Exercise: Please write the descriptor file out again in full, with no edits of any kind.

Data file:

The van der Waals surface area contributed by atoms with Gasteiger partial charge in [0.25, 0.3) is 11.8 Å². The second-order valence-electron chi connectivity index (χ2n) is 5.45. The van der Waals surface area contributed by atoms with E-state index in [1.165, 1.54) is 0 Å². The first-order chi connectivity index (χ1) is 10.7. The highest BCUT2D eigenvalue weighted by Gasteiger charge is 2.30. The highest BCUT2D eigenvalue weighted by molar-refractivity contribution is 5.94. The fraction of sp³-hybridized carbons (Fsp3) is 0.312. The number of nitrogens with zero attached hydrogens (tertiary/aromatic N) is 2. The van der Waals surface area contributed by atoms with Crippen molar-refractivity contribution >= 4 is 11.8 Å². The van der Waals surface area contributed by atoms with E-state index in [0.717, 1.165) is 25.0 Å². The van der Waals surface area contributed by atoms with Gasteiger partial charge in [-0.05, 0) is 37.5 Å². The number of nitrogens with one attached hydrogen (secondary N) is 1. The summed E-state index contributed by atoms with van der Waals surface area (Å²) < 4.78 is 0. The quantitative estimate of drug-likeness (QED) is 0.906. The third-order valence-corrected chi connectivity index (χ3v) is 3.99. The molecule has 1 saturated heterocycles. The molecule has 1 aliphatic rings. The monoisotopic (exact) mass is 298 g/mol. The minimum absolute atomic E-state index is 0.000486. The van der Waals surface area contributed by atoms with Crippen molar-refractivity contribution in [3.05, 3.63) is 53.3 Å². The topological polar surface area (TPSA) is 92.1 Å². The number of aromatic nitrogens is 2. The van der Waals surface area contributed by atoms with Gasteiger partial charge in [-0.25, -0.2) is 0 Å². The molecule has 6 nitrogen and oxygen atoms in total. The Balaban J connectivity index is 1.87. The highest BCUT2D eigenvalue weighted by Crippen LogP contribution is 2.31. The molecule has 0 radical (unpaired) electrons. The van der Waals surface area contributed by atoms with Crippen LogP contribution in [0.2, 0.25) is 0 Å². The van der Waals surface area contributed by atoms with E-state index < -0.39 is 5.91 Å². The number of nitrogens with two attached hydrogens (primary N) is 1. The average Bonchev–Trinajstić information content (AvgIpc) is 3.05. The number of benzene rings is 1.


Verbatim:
The van der Waals surface area contributed by atoms with Gasteiger partial charge in [0.25, 0.3) is 11.8 Å². The second-order valence-electron chi connectivity index (χ2n) is 5.45. The van der Waals surface area contributed by atoms with E-state index in [1.165, 1.54) is 0 Å². The first-order chi connectivity index (χ1) is 10.7. The highest BCUT2D eigenvalue weighted by Gasteiger charge is 2.30. The highest BCUT2D eigenvalue weighted by molar-refractivity contribution is 5.94. The fraction of sp³-hybridized carbons (Fsp3) is 0.312. The number of nitrogens with zero attached hydrogens (tertiary/aromatic N) is 2. The van der Waals surface area contributed by atoms with Crippen molar-refractivity contribution >= 4 is 11.8 Å². The van der Waals surface area contributed by atoms with E-state index in [0.717, 1.165) is 25.0 Å². The van der Waals surface area contributed by atoms with Gasteiger partial charge in [-0.05, 0) is 37.5 Å². The number of nitrogens with one attached hydrogen (secondary N) is 1. The summed E-state index contributed by atoms with van der Waals surface area (Å²) < 4.78 is 0. The quantitative estimate of drug-likeness (QED) is 0.906. The third-order valence-corrected chi connectivity index (χ3v) is 3.99. The molecule has 1 saturated heterocycles. The molecule has 1 aliphatic rings. The monoisotopic (exact) mass is 298 g/mol. The minimum absolute atomic E-state index is 0.000486. The van der Waals surface area contributed by atoms with Crippen molar-refractivity contribution in [3.05, 3.63) is 53.3 Å². The topological polar surface area (TPSA) is 92.1 Å². The number of aromatic nitrogens is 2. The van der Waals surface area contributed by atoms with Gasteiger partial charge in [-0.25, -0.2) is 0 Å². The molecule has 6 nitrogen and oxygen atoms in total. The Balaban J connectivity index is 1.87. The highest BCUT2D eigenvalue weighted by Crippen LogP contribution is 2.31. The molecule has 0 radical (unpaired) electrons. The van der Waals surface area contributed by atoms with Crippen LogP contribution in [0.2, 0.25) is 0 Å². The van der Waals surface area contributed by atoms with E-state index < -0.39 is 5.91 Å². The number of nitrogens with two attached hydrogens (primary N) is 1. The average Bonchev–Trinajstić information content (AvgIpc) is 3.05. The number of benzene rings is 1.